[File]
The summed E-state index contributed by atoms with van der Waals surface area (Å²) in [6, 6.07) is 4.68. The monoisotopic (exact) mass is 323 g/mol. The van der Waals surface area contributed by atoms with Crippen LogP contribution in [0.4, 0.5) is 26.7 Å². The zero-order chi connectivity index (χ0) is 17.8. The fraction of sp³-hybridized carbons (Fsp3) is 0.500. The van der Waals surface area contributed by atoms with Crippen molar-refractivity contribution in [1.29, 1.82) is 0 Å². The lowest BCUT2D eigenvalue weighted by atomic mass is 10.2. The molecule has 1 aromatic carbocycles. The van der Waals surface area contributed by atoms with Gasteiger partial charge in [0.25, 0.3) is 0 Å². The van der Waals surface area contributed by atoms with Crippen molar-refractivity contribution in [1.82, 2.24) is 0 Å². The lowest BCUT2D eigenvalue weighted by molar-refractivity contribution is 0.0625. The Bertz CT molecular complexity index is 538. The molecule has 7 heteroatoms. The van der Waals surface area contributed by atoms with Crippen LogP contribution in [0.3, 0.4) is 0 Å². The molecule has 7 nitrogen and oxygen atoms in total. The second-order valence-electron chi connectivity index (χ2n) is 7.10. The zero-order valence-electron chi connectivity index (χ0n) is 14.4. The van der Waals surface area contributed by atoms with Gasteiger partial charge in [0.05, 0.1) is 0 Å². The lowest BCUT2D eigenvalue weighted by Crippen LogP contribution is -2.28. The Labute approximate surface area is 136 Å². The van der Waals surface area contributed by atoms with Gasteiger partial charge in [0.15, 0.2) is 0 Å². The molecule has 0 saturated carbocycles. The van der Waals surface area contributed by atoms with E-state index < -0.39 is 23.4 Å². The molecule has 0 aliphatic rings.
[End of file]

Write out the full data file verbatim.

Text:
The summed E-state index contributed by atoms with van der Waals surface area (Å²) in [6, 6.07) is 4.68. The monoisotopic (exact) mass is 323 g/mol. The van der Waals surface area contributed by atoms with Crippen LogP contribution in [0.4, 0.5) is 26.7 Å². The zero-order chi connectivity index (χ0) is 17.8. The fraction of sp³-hybridized carbons (Fsp3) is 0.500. The van der Waals surface area contributed by atoms with Crippen molar-refractivity contribution in [1.29, 1.82) is 0 Å². The lowest BCUT2D eigenvalue weighted by atomic mass is 10.2. The molecule has 1 aromatic carbocycles. The van der Waals surface area contributed by atoms with Gasteiger partial charge in [0.25, 0.3) is 0 Å². The van der Waals surface area contributed by atoms with Crippen molar-refractivity contribution in [1.82, 2.24) is 0 Å². The lowest BCUT2D eigenvalue weighted by molar-refractivity contribution is 0.0625. The Bertz CT molecular complexity index is 538. The molecule has 7 heteroatoms. The van der Waals surface area contributed by atoms with Crippen LogP contribution in [0.3, 0.4) is 0 Å². The molecule has 7 nitrogen and oxygen atoms in total. The second-order valence-electron chi connectivity index (χ2n) is 7.10. The zero-order valence-electron chi connectivity index (χ0n) is 14.4. The van der Waals surface area contributed by atoms with Gasteiger partial charge in [0.05, 0.1) is 0 Å². The lowest BCUT2D eigenvalue weighted by Crippen LogP contribution is -2.28. The Labute approximate surface area is 136 Å². The van der Waals surface area contributed by atoms with Gasteiger partial charge in [0.15, 0.2) is 0 Å². The molecule has 0 saturated carbocycles. The van der Waals surface area contributed by atoms with E-state index < -0.39 is 23.4 Å². The molecule has 0 aliphatic rings.